Tom Slater reports on this social cancer and the need to excise it in his Spectator article Just stop Just Stop Oil.  Excerpts in italics with my bolds and added images.

The chasm between the protestors and the public grows wider with each demonstration

Why block roads? Why make people’s lives miserable? Who do you think this is going to convince? So go the interminable TV-news debates after each disruptive piece of direct action by eco-troupe Extinction Rebellion and the various single-issue offshoots, such as Just Stop Oil, that it has inspired.

These past two weeks, Just Stop Oil has been back in the spotlight. It is now into its 12th consecutive day of action in London, demanding the government stop all oil and gas production. Yesterday, its activists blocked roads in Knightsbridge, delaying an ambulance, a fire engine and cars carrying babies to hospital. Today, they’re sitting in the road outside parliament.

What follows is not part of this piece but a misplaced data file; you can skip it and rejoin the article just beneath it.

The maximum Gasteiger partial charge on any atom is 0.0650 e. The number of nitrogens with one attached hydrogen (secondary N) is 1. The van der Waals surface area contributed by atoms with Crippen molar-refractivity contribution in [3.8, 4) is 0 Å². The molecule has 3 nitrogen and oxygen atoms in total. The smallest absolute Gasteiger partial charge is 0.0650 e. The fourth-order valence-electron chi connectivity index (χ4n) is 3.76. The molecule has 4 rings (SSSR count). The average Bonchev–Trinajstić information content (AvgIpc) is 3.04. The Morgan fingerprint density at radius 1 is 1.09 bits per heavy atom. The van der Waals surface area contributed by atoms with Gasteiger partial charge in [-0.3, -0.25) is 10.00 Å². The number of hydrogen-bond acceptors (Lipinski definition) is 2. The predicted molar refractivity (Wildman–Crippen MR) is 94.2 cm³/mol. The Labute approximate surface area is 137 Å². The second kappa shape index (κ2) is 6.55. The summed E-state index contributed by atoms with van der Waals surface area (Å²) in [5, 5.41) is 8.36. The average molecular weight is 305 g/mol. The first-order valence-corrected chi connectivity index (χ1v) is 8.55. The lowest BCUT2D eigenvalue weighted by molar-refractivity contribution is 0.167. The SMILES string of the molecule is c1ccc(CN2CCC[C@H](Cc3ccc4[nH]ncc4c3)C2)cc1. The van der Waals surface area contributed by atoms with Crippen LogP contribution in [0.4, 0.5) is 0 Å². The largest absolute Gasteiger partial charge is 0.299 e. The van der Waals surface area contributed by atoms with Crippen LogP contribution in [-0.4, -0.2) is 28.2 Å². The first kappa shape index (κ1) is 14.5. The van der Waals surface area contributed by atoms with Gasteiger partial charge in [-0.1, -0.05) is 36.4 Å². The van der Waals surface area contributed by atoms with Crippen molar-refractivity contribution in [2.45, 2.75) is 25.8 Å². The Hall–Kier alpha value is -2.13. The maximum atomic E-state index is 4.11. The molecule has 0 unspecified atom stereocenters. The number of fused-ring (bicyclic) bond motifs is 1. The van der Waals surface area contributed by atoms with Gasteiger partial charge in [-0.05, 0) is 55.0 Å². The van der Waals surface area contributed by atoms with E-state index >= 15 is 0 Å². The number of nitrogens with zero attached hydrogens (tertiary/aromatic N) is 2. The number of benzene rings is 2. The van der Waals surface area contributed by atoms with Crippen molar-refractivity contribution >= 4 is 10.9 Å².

Once again, all these hi-vis-clad protestors have managed to achieve, beyond disrupting the days of ordinary people and the work of the emergency services, is to infuriate members of the public up and down the country.

But the tactics of Just Stop Oil, Insulate Britain and other groups make a lot more sense when you realise that the point of these protests is to disrupt the lives of working-class people. Indeed, the future these bourgeois irritants envisage would sacrifice ordinary people’s living standards on the altar of eco-austerity.

It’s perhaps too easy to portray Extinction Rebellion as dominated by the posh and over-educated. But only because this is a factually accurate characterisation. Academic research has shown that XR activists are overwhelmingly middle class and a whopping 85 per cent of them have degrees.